H4N Audio Recorder - I will loving call this piece of equipment "The Brick."

11" MacBook Air

Lens Pen // Lens Cloth // Various CF and SD Cards // Card Reader // Two 2TB Hard drives // iPhone 6 // Journal // Chargers

Photographs Not Taken, Book Review

The Photographs Not Taken is a collection of essays by photographers about the times they didn’t use their camera. I have asked the photographers to abandon the conventional tools needed to make a photograph, and, instead, make one using words to describe the memories and experiences that didn’t go through the camera lens. Here, the process of making a photograph has been reversed. Instead of looking out into the world through a camera lens, these essays allow us to look directly into the photographer’s mind and eye and focus on where the photographs come from in their barest and most primitive form. These mental negatives depict the unedited world and the moments of life that do not exist in a single frame.-Will Steacy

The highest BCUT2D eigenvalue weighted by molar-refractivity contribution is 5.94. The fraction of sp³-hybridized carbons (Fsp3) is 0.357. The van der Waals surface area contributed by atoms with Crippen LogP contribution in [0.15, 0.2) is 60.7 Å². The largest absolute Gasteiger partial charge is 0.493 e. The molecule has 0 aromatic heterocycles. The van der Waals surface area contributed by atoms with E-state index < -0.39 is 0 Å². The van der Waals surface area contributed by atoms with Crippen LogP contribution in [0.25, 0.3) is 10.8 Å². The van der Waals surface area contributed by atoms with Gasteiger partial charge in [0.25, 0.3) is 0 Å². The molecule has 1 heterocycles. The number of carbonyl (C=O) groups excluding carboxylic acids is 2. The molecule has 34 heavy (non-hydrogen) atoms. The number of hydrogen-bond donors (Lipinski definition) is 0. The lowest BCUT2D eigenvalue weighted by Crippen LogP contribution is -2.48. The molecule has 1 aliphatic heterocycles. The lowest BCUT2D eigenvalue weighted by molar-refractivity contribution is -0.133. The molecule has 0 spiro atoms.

It seems too serendipitous that only a few days before I internet surfed right into this book, I was talking to my good friend and photographer Brian about writing the photographs we've missed, all the shots that for one reason or another would have been perfect if only the shutter had closed. It could be a way to document those instances for ourselves in words that may show more than the photographs could have. We both remembered March the year before as we had crossed a border in California with a three other photographers and our car was searched. Five of us were asked to take out all our photo gear and sit on a bench in the desert heat under a sign that said "no photography." It was so ironic, sitting there sweating, weighed down by tripods, film, and more cameras than I can count, both of us just wishing we could take just one photo of the scene. Will Steacy and his book Photographs Not Taken beat us to it.

The essays run a few pages each, and range from hilarious to dire, while the reasons for refraining from taking a photo encompass the sentimental, the ethical, and the mistakes all of us as photographers make.